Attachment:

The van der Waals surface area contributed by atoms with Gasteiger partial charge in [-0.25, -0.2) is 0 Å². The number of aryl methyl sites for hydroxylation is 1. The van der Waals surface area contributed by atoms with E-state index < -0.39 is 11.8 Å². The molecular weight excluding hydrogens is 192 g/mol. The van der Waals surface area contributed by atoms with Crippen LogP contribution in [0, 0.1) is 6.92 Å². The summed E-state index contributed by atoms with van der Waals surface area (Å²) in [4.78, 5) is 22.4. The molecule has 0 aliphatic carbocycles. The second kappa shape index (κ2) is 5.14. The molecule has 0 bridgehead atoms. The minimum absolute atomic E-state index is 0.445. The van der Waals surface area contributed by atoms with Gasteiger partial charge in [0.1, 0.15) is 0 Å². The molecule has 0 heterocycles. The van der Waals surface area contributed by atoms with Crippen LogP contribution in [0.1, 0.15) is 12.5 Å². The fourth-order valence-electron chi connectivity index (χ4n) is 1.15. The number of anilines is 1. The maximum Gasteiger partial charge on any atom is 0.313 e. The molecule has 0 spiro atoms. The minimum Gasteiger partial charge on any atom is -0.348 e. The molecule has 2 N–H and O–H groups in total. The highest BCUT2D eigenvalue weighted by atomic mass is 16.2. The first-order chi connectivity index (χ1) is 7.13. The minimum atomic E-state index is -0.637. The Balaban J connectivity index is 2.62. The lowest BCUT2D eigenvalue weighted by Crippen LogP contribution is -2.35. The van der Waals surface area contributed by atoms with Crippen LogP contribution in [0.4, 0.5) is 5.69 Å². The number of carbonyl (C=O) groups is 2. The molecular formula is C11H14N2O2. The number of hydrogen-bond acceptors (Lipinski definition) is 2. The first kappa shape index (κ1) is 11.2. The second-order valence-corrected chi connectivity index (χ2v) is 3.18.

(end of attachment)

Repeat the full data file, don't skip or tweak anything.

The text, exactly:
The van der Waals surface area contributed by atoms with Gasteiger partial charge in [-0.25, -0.2) is 0 Å². The number of aryl methyl sites for hydroxylation is 1. The van der Waals surface area contributed by atoms with E-state index < -0.39 is 11.8 Å². The molecular weight excluding hydrogens is 192 g/mol. The van der Waals surface area contributed by atoms with Crippen LogP contribution in [0, 0.1) is 6.92 Å². The summed E-state index contributed by atoms with van der Waals surface area (Å²) in [4.78, 5) is 22.4. The molecule has 0 aliphatic carbocycles. The second kappa shape index (κ2) is 5.14. The molecule has 0 bridgehead atoms. The minimum absolute atomic E-state index is 0.445. The van der Waals surface area contributed by atoms with Gasteiger partial charge in [0.1, 0.15) is 0 Å². The molecule has 0 heterocycles. The van der Waals surface area contributed by atoms with Crippen LogP contribution in [0.1, 0.15) is 12.5 Å². The fourth-order valence-electron chi connectivity index (χ4n) is 1.15. The number of anilines is 1. The maximum Gasteiger partial charge on any atom is 0.313 e. The molecule has 0 spiro atoms. The minimum Gasteiger partial charge on any atom is -0.348 e. The molecule has 2 N–H and O–H groups in total. The highest BCUT2D eigenvalue weighted by atomic mass is 16.2. The first-order chi connectivity index (χ1) is 7.13. The minimum atomic E-state index is -0.637. The Balaban J connectivity index is 2.62. The lowest BCUT2D eigenvalue weighted by Crippen LogP contribution is -2.35. The van der Waals surface area contributed by atoms with Crippen LogP contribution in [0.4, 0.5) is 5.69 Å². The number of carbonyl (C=O) groups is 2. The molecular formula is C11H14N2O2. The number of hydrogen-bond acceptors (Lipinski definition) is 2. The first kappa shape index (κ1) is 11.2. The second-order valence-corrected chi connectivity index (χ2v) is 3.18.